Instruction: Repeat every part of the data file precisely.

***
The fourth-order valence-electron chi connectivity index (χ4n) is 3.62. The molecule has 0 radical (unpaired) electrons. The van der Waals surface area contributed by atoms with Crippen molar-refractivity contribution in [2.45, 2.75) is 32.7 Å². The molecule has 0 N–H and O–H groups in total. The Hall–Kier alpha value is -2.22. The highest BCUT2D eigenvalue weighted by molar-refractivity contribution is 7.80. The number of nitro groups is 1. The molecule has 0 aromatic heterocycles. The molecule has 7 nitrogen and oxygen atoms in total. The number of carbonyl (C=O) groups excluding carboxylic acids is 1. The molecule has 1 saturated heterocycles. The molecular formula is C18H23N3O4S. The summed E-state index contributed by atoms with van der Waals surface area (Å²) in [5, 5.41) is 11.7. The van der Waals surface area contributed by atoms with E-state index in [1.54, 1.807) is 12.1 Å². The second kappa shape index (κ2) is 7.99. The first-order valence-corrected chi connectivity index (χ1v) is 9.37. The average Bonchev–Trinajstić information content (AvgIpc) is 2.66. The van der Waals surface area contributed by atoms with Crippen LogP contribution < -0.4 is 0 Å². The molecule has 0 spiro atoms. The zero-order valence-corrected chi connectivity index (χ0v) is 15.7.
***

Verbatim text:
The fourth-order valence-electron chi connectivity index (χ4n) is 3.62. The molecule has 0 radical (unpaired) electrons. The van der Waals surface area contributed by atoms with Crippen molar-refractivity contribution in [2.45, 2.75) is 32.7 Å². The molecule has 0 N–H and O–H groups in total. The Hall–Kier alpha value is -2.22. The highest BCUT2D eigenvalue weighted by molar-refractivity contribution is 7.80. The number of nitro groups is 1. The molecule has 0 aromatic heterocycles. The molecule has 7 nitrogen and oxygen atoms in total. The number of carbonyl (C=O) groups excluding carboxylic acids is 1. The molecule has 1 saturated heterocycles. The molecular formula is C18H23N3O4S. The summed E-state index contributed by atoms with van der Waals surface area (Å²) in [5, 5.41) is 11.7. The van der Waals surface area contributed by atoms with E-state index in [1.54, 1.807) is 12.1 Å². The second kappa shape index (κ2) is 7.99. The first-order valence-corrected chi connectivity index (χ1v) is 9.37. The average Bonchev–Trinajstić information content (AvgIpc) is 2.66. The van der Waals surface area contributed by atoms with Crippen LogP contribution < -0.4 is 0 Å². The molecule has 0 spiro atoms. The zero-order valence-corrected chi connectivity index (χ0v) is 15.7.